Stay up to date
ARMOs’ customers immune – by design – against vulnerabilities like CVE-2020-14386

ARMOs’ customers immune – by design – against vulnerabilities like CVE-2020-14386

Sep 30, 2020

Ben Hirschberg
CTO & Co-founder

CVE-2020-14386 is yet another severe vulnerability that was recently discovered in the Linux kernel. It reminds us that the fight against vulnerabilities is not over. This particular one allows a regular application to escalate its privileges and gain root access to the machine. Indeed, it sounds scary. Applications with root privileges can break out of the container, launch “invisible” malicious software or kill/isolate security measures deployed on the machine – and, most dangerous of all, steal or corrupt your data. The world would definitely be a better place without it.

Exploiting the vulnerability

We’re lucky that this vulnerability can be exploited only if CAP_NET_RAW kernel capability is enabled. However, this is really down to nothing more than dumb luck. A developer could have made the same mistake a few lines of code earlier, where this condition does not apply.

Nevertheless, many security tools and posture validation providers have proudly declared that they could have prevented this exploit because they disable the CAP_NET_RAW by default. Nobody can deny it, this time it’s true. Unless of course the CAP_NET_RAW is required for your solution to run, which is highly probable because it’s required, for example, for the TCPDUMP utility, which is widely used in DevOps.

How do we protect ourselves from these kinds of vulnerabilities without relying on a lucky capability switch?

Preventing an escalation

Whoever expects a one-word answer can stop reading here. Vulnerability exploitation is usually a complex multistep process, which may require more than one vulnerability. Let’s look more closely at this newly discovered vulnerability. It requires bringing up a loop back device, opening a socket with several on-default socket options and then sending a specially crafted message to itself. This is not a code that any application would have in it. So why should we be afraid of this vulnerability at all?

The short answer is because hackers can exploit some other vulnerability inside an application and inject their malicious code, which will trigger the privilege escalation via CVE-2020-14386, turning this application into a highly privileged remotely controlled ghost inside your environment. We should also ask ourselves how much better this kind of ghost would have been without the root privileges. It would still be able to access any data or interface accessible by the original application and steal any information from them.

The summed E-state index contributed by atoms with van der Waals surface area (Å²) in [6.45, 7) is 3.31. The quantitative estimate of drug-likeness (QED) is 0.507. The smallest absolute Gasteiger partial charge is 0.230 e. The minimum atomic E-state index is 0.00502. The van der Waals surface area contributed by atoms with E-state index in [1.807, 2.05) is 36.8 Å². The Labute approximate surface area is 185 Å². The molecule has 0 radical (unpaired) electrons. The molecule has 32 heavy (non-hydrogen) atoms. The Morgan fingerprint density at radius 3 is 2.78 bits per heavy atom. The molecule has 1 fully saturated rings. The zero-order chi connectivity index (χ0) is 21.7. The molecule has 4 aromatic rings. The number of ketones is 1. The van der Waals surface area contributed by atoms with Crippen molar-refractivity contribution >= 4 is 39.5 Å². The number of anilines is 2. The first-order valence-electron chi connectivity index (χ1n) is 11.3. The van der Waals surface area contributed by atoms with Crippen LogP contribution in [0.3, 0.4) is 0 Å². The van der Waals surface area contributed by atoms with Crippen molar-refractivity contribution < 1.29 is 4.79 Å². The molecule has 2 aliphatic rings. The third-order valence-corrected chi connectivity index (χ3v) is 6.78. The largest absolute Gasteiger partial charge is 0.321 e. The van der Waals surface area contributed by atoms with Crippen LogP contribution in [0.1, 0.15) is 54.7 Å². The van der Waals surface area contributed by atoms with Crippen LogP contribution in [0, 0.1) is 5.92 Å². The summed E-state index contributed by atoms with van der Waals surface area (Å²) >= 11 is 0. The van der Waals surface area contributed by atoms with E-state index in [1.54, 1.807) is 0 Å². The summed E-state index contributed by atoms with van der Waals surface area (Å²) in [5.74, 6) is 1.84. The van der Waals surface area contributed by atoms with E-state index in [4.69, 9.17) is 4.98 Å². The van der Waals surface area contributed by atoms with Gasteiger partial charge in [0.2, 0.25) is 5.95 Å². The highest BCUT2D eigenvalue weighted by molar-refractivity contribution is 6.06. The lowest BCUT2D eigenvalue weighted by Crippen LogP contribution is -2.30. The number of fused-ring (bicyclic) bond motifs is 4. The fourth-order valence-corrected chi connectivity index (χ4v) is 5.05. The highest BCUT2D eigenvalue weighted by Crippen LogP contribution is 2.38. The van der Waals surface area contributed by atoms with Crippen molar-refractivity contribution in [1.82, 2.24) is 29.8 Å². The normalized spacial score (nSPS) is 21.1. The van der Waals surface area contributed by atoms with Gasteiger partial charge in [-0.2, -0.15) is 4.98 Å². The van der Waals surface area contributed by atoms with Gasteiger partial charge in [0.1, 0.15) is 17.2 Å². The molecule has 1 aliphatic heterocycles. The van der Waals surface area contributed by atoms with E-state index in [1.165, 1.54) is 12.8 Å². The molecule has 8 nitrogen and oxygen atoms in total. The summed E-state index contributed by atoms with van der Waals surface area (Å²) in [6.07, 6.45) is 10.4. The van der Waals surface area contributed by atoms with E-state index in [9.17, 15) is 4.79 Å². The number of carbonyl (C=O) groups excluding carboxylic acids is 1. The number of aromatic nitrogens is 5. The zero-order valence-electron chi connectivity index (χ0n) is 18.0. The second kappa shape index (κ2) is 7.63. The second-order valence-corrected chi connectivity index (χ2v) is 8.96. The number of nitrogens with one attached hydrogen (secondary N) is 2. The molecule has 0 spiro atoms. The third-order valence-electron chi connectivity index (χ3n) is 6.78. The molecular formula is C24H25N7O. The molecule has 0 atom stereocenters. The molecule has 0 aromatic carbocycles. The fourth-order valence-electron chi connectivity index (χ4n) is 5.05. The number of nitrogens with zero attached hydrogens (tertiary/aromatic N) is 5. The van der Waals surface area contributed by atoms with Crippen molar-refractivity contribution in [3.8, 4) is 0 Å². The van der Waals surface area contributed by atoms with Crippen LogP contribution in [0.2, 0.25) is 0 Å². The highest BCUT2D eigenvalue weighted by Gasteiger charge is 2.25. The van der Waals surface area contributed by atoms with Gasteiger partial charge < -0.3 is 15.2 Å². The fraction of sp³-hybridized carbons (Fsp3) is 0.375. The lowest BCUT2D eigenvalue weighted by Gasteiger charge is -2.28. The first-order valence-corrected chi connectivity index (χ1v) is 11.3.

Choosing the right strategy

Focusing our attention and resources on the prevention of a single (e.g., privilege escalation) vulnerability is a losing strategy. Clever attackers may even deliberately publish a certain vulnerability to draw our attention someplace else, while they target a completely different part of our system. I am not suggesting we should ignore known vulnerabilities, however, but there are different ways to address them. In most cases, legitimate applications will not cause any damage running with known vulnerabilities, even if they run as root. It is the potential injection of malicious code – altering these applications –that makes them so dangerous, with and without the root privileges.

The ARMO approach

Instead, of hunting specific vulnerabilities, ARMO takes a completely different approach. We provide continuous runtime validation of application software integrity performed in RAM, right where the software runs, ensuring that only authorized and uncompromised software can run inside a customer solution. This method ensures wider and more proactive protection against many types of vulnerabilities, including the privilege escalation. Our approach protects against the actual exploitation of vulnerabilities and the damage they can cause, regardless of them being previously known or zero-day.

On top of this, ARMO continuously verifies the actual application privilege level to identify a potential escalation that may have been perpetrated from the outside; for example, by sending a malicious network packet to it. We also provide DevOps with a remote-control tool that can drop application privilege levels if an application fails to do so on its own.

Immunity by design

Protecting applications and microservices from within is a paradigm-shift approach that does not rely on the infrastructure posture. It assumes that the infrastructure can be compromised at any time, and that the application must protect itself anywhere it runs. This approach can protect a broader spectrum of architectures– from legacy VMs to various container management systems such as Docker, Fargate, Nomad and Kubernetes – and from heavy applications to light-weight microservices.

In addition to runtime integrity, ARMO offers identity-based network API access protection and transparent data encryption capabilities. Working together in one product, these features establish an inherent security layer allowing customers to protect all their solutions, regardless of where they run and whether the attacker is external or an insider with the highest privilege level.